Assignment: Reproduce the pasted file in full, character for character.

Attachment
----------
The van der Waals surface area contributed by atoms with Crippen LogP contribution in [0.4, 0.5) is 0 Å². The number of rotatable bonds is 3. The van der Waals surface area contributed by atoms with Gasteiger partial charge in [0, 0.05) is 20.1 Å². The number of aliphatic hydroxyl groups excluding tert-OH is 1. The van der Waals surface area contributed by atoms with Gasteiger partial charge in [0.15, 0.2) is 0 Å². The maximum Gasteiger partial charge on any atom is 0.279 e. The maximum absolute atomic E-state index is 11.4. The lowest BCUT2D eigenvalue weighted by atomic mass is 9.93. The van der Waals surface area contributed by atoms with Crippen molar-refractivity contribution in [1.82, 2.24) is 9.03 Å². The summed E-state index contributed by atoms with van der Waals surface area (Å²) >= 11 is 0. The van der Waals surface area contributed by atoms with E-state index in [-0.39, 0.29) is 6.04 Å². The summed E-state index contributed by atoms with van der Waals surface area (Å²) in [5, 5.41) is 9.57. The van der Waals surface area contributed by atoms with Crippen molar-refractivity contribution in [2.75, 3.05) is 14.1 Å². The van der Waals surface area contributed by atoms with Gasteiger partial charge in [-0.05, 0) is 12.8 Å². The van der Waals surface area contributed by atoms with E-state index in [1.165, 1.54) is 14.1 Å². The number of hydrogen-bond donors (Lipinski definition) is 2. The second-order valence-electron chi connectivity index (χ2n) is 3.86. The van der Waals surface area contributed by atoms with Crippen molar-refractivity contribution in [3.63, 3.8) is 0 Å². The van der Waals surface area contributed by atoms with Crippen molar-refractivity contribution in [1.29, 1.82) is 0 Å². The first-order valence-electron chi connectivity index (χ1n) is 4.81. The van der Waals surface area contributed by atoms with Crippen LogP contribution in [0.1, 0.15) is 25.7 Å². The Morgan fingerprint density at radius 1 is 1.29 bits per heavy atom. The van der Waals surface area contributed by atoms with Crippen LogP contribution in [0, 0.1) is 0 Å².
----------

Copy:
The van der Waals surface area contributed by atoms with Crippen LogP contribution in [0.4, 0.5) is 0 Å². The number of rotatable bonds is 3. The van der Waals surface area contributed by atoms with Gasteiger partial charge in [0, 0.05) is 20.1 Å². The number of aliphatic hydroxyl groups excluding tert-OH is 1. The van der Waals surface area contributed by atoms with Gasteiger partial charge in [0.15, 0.2) is 0 Å². The maximum Gasteiger partial charge on any atom is 0.279 e. The maximum absolute atomic E-state index is 11.4. The lowest BCUT2D eigenvalue weighted by atomic mass is 9.93. The van der Waals surface area contributed by atoms with Crippen molar-refractivity contribution in [1.82, 2.24) is 9.03 Å². The summed E-state index contributed by atoms with van der Waals surface area (Å²) >= 11 is 0. The van der Waals surface area contributed by atoms with E-state index in [-0.39, 0.29) is 6.04 Å². The summed E-state index contributed by atoms with van der Waals surface area (Å²) in [5, 5.41) is 9.57. The van der Waals surface area contributed by atoms with Crippen molar-refractivity contribution in [2.75, 3.05) is 14.1 Å². The van der Waals surface area contributed by atoms with Gasteiger partial charge in [-0.05, 0) is 12.8 Å². The van der Waals surface area contributed by atoms with E-state index in [1.165, 1.54) is 14.1 Å². The number of hydrogen-bond donors (Lipinski definition) is 2. The second-order valence-electron chi connectivity index (χ2n) is 3.86. The van der Waals surface area contributed by atoms with Crippen molar-refractivity contribution in [3.63, 3.8) is 0 Å². The van der Waals surface area contributed by atoms with Crippen molar-refractivity contribution in [1.29, 1.82) is 0 Å². The first-order valence-electron chi connectivity index (χ1n) is 4.81. The van der Waals surface area contributed by atoms with Crippen LogP contribution in [0.1, 0.15) is 25.7 Å². The Morgan fingerprint density at radius 1 is 1.29 bits per heavy atom. The van der Waals surface area contributed by atoms with Crippen LogP contribution in [0, 0.1) is 0 Å².